Kosovo’s recognition by FIFA is a step towards international legitimacy

By The Economist online

SUPERSTITIOUS folk consider Friday the 13th to be unlucky. Football fans in Kosovo might disagree: the day will now be associated with their recognition by FIFA, the sport’s international administrative body. On May 13th delegates at the 66th FIFA Congress in Mexico City voted to admit the Kosovar national team, along with that of Gibraltar, as the group’s 210th and 211th members. Both are now likely to participate in qualification for the 2018 World Cup. In Europe, seven of the qualifying groups have six teams, while two only have five, making it logistically simple for the two new members to slot in.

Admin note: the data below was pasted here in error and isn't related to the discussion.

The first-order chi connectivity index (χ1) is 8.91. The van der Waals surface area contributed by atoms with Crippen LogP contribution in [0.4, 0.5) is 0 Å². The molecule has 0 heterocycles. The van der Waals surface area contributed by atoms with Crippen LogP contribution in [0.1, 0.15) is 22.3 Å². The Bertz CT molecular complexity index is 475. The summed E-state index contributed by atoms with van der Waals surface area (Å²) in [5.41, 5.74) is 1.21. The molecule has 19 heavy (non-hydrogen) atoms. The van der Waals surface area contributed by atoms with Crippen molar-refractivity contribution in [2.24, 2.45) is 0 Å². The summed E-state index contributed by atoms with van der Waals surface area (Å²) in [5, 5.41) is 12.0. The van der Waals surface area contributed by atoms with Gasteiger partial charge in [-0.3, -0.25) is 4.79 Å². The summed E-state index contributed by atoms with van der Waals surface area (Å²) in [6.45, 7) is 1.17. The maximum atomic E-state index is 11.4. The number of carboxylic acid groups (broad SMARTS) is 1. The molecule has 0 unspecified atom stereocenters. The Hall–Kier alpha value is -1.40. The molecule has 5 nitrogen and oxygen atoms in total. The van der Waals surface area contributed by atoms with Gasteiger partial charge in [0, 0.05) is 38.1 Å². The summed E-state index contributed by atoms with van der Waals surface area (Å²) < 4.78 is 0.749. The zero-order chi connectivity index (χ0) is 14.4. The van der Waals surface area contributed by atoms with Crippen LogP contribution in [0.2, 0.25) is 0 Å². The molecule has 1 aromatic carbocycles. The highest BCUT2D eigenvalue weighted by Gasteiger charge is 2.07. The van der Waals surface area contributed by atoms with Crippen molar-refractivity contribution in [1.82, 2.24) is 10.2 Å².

In Kosovo, the decision resonated well beyond the football pitch. In the years since the Kosovo War of 1998-99, the disputed area between Albania and Serbia has sought more autonomy, and declared independence from Serbia in February 2008. But it has yet to gain membership of the United Nations, many members of which have not given it diplomatic recognition. International sporting groups have been more welcoming. FIFA’s vote followed Kosovo’s admission to the International Olympic Committee, ahead of its debut in the Games this summer—while…

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